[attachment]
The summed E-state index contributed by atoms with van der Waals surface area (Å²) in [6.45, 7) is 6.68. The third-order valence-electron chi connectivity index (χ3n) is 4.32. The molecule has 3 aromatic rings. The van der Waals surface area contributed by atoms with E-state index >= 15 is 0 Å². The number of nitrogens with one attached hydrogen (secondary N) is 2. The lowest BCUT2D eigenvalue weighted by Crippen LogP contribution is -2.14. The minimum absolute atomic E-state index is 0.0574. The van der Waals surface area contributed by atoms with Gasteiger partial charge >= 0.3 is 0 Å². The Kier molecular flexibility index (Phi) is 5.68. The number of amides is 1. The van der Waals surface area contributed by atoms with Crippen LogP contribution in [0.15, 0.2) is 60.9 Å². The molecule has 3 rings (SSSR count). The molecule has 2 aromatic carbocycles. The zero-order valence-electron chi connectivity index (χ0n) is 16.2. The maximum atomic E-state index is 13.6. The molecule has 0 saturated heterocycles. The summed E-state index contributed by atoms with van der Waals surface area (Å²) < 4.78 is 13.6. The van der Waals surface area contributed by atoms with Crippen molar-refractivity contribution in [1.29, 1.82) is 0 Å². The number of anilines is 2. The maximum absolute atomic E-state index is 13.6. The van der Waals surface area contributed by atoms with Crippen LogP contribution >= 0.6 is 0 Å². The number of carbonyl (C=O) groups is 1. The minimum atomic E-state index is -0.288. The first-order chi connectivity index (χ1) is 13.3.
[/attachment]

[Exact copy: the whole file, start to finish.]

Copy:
The summed E-state index contributed by atoms with van der Waals surface area (Å²) in [6.45, 7) is 6.68. The third-order valence-electron chi connectivity index (χ3n) is 4.32. The molecule has 3 aromatic rings. The van der Waals surface area contributed by atoms with E-state index >= 15 is 0 Å². The number of nitrogens with one attached hydrogen (secondary N) is 2. The lowest BCUT2D eigenvalue weighted by Crippen LogP contribution is -2.14. The minimum absolute atomic E-state index is 0.0574. The van der Waals surface area contributed by atoms with Gasteiger partial charge >= 0.3 is 0 Å². The Kier molecular flexibility index (Phi) is 5.68. The number of amides is 1. The van der Waals surface area contributed by atoms with Crippen LogP contribution in [0.15, 0.2) is 60.9 Å². The molecule has 3 rings (SSSR count). The molecule has 2 aromatic carbocycles. The zero-order valence-electron chi connectivity index (χ0n) is 16.2. The maximum atomic E-state index is 13.6. The molecule has 0 saturated heterocycles. The summed E-state index contributed by atoms with van der Waals surface area (Å²) < 4.78 is 13.6. The van der Waals surface area contributed by atoms with Crippen molar-refractivity contribution in [1.29, 1.82) is 0 Å². The number of anilines is 2. The maximum absolute atomic E-state index is 13.6. The van der Waals surface area contributed by atoms with Crippen LogP contribution >= 0.6 is 0 Å². The number of carbonyl (C=O) groups is 1. The minimum atomic E-state index is -0.288. The first-order chi connectivity index (χ1) is 13.3.